1. Don't feel pressured to buy the puppy on your first visit.

A responsible breeder won't mind a few visits before you buy your puppy. This will help you to assess the environment and legitimacy of the breeder.

2. Only agree to meet at the puppy's home.

Unscrupulous breeders have been known to rent houses as a front to their operations.
Deceitful sellers will often suggest meeting at convenient locations e.g. halfway point, your area or drop off to your home.

3. Make sure the mother and the rest of the litter are present.

Ask to see the mother and littermates. Watch the puppy interact with it's mother and littermates. You should be able to handle the mother and other puppies. A friendly and socialised mother is likely to have friendly socialised puppies.

A mother that seems uninterested in her pups might suggest that the puppies are not really hers!

The mother should be older than one year old but not too old either.

Ask about the mother's breeding history. It is against the law to breed a bitch more than six times in her lifetime and during any period of three years, not more than three litters of pups are to be born to a bitch. 

4. Check for health and behavioural issues.

Puppies should be bright, alert, sociable, have clear bright eyes, clean ears, no swollen abdomens, clean bottom and hair clean and kept looking.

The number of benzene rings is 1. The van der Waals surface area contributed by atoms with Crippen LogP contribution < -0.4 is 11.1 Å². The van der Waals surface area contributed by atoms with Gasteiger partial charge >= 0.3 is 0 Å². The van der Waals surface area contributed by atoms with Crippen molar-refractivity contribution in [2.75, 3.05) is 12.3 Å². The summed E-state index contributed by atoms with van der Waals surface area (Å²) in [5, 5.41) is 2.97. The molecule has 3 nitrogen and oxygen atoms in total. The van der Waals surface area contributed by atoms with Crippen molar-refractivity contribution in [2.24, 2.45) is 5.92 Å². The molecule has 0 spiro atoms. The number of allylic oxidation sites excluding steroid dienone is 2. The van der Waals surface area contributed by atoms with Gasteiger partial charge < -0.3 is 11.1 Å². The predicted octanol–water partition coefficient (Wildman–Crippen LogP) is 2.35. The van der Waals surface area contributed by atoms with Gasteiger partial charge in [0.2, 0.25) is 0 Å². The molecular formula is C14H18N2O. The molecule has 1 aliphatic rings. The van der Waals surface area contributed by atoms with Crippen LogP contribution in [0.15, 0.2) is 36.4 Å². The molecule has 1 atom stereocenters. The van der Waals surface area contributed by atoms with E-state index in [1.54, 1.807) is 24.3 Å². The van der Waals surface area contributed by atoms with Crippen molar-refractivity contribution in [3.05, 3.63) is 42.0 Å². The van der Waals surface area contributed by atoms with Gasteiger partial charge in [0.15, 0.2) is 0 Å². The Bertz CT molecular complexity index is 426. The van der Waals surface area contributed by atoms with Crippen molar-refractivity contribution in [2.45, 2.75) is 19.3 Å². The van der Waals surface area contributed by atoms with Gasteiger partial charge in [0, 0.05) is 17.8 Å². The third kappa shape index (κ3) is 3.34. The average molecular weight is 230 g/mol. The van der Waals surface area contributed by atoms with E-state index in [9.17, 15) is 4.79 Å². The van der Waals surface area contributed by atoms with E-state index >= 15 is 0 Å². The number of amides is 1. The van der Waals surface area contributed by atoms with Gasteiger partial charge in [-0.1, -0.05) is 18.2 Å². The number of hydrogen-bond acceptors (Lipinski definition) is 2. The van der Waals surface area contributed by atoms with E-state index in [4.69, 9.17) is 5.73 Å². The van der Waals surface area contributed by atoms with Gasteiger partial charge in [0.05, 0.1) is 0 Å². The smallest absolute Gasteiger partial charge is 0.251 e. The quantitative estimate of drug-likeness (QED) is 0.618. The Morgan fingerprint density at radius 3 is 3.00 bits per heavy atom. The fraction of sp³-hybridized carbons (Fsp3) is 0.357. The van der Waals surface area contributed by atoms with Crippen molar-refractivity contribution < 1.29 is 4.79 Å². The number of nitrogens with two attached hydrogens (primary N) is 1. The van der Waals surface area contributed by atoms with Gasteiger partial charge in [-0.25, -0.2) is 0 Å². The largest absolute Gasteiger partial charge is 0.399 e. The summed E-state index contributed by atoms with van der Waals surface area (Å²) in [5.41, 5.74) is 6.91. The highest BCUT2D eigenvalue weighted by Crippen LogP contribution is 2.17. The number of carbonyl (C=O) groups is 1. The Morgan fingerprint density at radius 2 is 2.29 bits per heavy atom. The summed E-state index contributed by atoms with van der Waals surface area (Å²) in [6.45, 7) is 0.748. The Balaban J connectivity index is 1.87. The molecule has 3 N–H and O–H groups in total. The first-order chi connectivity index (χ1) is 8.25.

Puppies should interact confidently with the breeder. Very nervous puppies is a red flag for poor socialisation. Puppies ideally should be exposed to all the expected norms of a busy household and active lifestyle e.g. TV, radio, new people, traffic etc

5. Puppy should have medical records.

This should include their primary vaccination record and worming history. 

Puppies can acquire a worm infection when in the womb through their mother's milk and from their environment. It is a basic guideline to worm puppies: From birth every 2 weeks until they are 3 months old.

There should be proof of a worming schedule e.g. proof of wormer purchase, worming schedule.

The vaccination card should be completed and signed by a qualified veterinary practitioner. A responsible breeder will have these records to hand and will not claim to send them on afterwards.

6. Veterinary health check.

A responsible breeder will offer to take the puppy back at any point should you be unable to keep him/her.
You should have your puppy brought into the vet within 48hrs of purchase for a health check. If there is any issue, a responsible breeder will stand over the pup and accept its return. Discuss this with the breeder before you purchase your puppy.

7. The puppy is weaned and on a suitable puppy diet.

A puppy should be completely weaned off its mother by 7 weeks old. Any time before this is too soon. 
The breeder should give you enough puppy food to go with your puppy to last it approximately 5-7 days as you wean your puppy on to the diet you will be giving it.

8. A pedigree puppy should be Kennel Club registered.

Purebred Not Registered (PBNR) puppies are very likely to have not been bred to the high standards expected (i.e. parents health screened etc) and their pedigree is not legitimate without Kennel Club registration.
Do not purchase a pedigree puppy if the breeder tells you they will send the pedigree and kennel club registration on at a later date. Only purchase the puppy if these records are present with the puppy at time of purchasing.

9. Purchase using traceable payment methods.

Ideally use traceable payment methods when paying deposits or entire amounts for your puppy. 

New Puppy Guide